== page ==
I mentioned that you have to supply your own subscriber agent. The beauty of simple HTTP is that all it takes is a single cURL command to play subscriber agent and subscribe your server to a feed. See the commands in Listing 2.

Listing 2. Subscribing with cURL
curl -v http://pubsubhubbub.appspot.com/subscribe \
-d hub.callback=http://$ADDR:8080/subscriber\&\
hub.topic=http://stackoverflow.com/feeds/tag/python\&\
hub.verify=sync\&hub.mode=subscribe\&hub.verify_token=\&hub.secret=

The cURL command in Listing 2 contacts Google's hub and subscribes you to a topic from Stack Overflow's web feed. Stack Overflow is a community site where developers can ask questions and discuss problems. I happen to know that Stack Overflow uses Google's hub, so I didn't bother with the discovery phase and I just chose the feed for the Python topic, which is a fairly active one. You should get an HTTP 204 response from the cURL if all goes well, and you should also see some debugging information on the console of the running subscriber as the hub contacts it.

Now if you wait a bit for the Python Stack Overflow feed to be updated you should find the subscriber updated with the content. You can see a simple structure of the updates from the hub using cURL again, for example: curl http://addr:8080/items

Where you replace addr with your subscriber server, that is, the same value as the ADDR environment variable.

In my case after an hour or so I found an item pushed to the subscriber, which appeared as a construct along the lines of what you see in Listing 3.

Listing 3. Pushed item
[{"content": "...",
"source": "http://stackoverflow.com/questions/9155264/xyz-question", 
"title": "XYZ Question",
"time": "2012-01-25 05:11:22.849931"}]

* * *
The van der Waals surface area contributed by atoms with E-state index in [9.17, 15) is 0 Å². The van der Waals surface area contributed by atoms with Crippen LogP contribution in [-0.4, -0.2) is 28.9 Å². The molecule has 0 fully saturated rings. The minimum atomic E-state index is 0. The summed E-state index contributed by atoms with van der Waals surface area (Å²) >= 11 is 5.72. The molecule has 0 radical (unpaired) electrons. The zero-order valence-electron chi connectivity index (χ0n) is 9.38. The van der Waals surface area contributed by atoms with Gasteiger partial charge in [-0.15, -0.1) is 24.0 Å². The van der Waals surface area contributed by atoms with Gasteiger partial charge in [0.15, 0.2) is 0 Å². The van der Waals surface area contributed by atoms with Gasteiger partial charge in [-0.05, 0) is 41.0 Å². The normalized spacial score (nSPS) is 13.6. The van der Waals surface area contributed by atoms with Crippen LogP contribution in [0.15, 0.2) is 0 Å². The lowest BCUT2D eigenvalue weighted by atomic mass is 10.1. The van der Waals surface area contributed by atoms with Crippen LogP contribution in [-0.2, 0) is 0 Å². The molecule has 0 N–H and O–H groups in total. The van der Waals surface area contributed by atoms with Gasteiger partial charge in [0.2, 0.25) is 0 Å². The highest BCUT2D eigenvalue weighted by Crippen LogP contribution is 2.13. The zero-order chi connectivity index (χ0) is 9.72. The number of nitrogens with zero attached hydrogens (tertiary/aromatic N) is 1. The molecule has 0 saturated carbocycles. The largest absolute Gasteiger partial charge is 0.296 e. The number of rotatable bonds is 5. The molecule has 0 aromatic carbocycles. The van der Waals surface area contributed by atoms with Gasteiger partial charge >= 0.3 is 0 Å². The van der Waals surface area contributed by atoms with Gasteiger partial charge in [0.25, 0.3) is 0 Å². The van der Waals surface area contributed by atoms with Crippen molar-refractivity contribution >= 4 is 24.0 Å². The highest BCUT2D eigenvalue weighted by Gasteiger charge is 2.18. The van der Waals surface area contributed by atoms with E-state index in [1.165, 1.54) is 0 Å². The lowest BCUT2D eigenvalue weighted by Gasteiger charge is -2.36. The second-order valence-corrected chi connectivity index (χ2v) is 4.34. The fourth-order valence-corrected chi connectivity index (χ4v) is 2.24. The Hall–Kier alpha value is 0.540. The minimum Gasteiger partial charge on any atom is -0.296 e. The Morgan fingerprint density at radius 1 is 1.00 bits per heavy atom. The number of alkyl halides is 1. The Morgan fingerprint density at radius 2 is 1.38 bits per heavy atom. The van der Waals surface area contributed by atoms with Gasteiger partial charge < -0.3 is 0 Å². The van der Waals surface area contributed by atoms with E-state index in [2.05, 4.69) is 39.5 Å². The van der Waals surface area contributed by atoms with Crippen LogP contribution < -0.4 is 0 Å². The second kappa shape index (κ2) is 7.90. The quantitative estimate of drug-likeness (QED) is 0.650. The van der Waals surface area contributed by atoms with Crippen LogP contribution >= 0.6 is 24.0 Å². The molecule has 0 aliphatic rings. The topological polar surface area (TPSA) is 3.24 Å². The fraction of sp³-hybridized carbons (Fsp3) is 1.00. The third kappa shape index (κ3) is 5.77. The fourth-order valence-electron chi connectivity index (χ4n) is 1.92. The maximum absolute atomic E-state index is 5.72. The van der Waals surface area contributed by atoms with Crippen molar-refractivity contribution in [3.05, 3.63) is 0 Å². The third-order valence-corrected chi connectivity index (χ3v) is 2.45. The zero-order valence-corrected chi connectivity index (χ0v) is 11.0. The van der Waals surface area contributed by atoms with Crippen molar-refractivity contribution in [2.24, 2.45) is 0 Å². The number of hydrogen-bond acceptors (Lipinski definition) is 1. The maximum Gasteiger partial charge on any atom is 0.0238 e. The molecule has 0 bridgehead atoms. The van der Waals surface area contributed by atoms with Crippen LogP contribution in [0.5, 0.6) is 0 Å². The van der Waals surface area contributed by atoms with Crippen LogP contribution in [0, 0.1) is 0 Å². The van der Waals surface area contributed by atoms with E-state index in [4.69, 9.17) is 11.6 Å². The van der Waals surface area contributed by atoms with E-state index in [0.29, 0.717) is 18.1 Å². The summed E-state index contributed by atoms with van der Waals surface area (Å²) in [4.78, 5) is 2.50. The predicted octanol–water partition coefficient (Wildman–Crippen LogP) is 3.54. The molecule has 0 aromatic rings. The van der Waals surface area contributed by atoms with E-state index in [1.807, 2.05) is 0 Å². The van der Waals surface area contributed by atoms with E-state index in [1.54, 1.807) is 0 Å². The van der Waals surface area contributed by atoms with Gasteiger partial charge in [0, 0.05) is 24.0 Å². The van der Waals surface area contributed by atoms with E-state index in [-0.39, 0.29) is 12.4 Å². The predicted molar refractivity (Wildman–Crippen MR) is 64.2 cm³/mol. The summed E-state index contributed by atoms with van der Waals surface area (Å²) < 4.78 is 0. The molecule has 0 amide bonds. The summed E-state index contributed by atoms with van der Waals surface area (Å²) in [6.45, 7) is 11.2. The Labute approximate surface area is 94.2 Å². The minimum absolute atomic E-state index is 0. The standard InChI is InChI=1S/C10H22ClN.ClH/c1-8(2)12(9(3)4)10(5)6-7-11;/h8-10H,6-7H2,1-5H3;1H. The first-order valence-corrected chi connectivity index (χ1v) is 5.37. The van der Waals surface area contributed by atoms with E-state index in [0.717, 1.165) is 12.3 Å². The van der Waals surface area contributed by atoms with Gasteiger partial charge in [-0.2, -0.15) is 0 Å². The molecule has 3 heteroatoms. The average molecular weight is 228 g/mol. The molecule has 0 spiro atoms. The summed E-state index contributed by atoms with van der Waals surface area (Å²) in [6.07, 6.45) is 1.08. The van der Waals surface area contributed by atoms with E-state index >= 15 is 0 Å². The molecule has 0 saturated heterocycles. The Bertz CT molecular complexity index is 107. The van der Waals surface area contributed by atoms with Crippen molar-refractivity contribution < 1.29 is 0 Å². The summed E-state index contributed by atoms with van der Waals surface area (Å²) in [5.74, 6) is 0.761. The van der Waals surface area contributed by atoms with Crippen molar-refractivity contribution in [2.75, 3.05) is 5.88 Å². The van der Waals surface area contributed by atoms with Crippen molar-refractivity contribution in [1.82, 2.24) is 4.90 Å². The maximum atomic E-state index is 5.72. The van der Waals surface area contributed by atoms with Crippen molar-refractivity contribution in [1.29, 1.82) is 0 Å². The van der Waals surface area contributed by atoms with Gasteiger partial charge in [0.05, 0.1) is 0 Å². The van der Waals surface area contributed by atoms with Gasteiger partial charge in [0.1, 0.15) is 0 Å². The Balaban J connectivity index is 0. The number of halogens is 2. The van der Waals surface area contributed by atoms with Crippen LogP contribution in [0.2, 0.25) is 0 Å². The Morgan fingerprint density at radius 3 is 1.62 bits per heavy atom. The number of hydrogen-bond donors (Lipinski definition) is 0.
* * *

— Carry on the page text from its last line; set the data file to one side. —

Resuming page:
The HTML representation of the entry appeared in place of the ellipsis. This structure is pretty easy to work with in Python, or to convert to JSON. And just like that, you can do publish/subscribe.


Wrap-up

PubSubHubbub isn't the easiest protocol to wrap your head around at first, but it doesn't take long to get the hang of it and realize how powerful it is, and how useful it can be to an open-source developer exchanging ideas and code on the web. Google's open-source reference implementation has already been forked by other users, including commercial organizations, to form the basis of additional PuSH implementations. There are now hub and subscriber implementations for a good number of languages and platforms, and web services are available if you don't want to run the code yourself. Before you know it, you'll be hacking publish/subscribe for fun and even profit.

Resources

Learn

Get products and technologies

  • Learn about PubSubHubbub and get the reference code on the project home page.
  • Get cURL, the ultimate tool for web testing and script integration.
  • Access IBM trial software (available for download or on DVD) and innovate in your next open source development project using software especially for developers.

Discuss

Comments

developerWorks: Sign in

Required fields are indicated with an asterisk (*).


Need an IBM ID?
Forgot your IBM ID?


Forgot your password?
Change your password

By clicking Submit, you agree to the developerWorks terms of use.

 


The first time you sign into developerWorks, a profile is created for you. Select information in your profile (name, country/region, and company) is displayed to the public and will accompany any content you post. You may update your IBM account at any time.

All information submitted is secure.

Choose your display name



The first time you sign in to developerWorks, a profile is created for you, so you need to choose a display name. Your display name accompanies the content you post on developerWorks.

Please choose a display name between 3-31 characters. Your display name must be unique in the developerWorks community and should not be your email address for privacy reasons.

Required fields are indicated with an asterisk (*).

(Must be between 3 – 31 characters.)

By clicking Submit, you agree to the developerWorks terms of use.

 


All information submitted is secure.

Dig deeper into Open source on developerWorks


static.content.url=http://www.ibm.com/developerworks/js/artrating/
SITE_ID=1
Zone=Open source, Linux
ArticleID=807579
ArticleTitle=Hacking PubSubHubbub
publish-date=04032012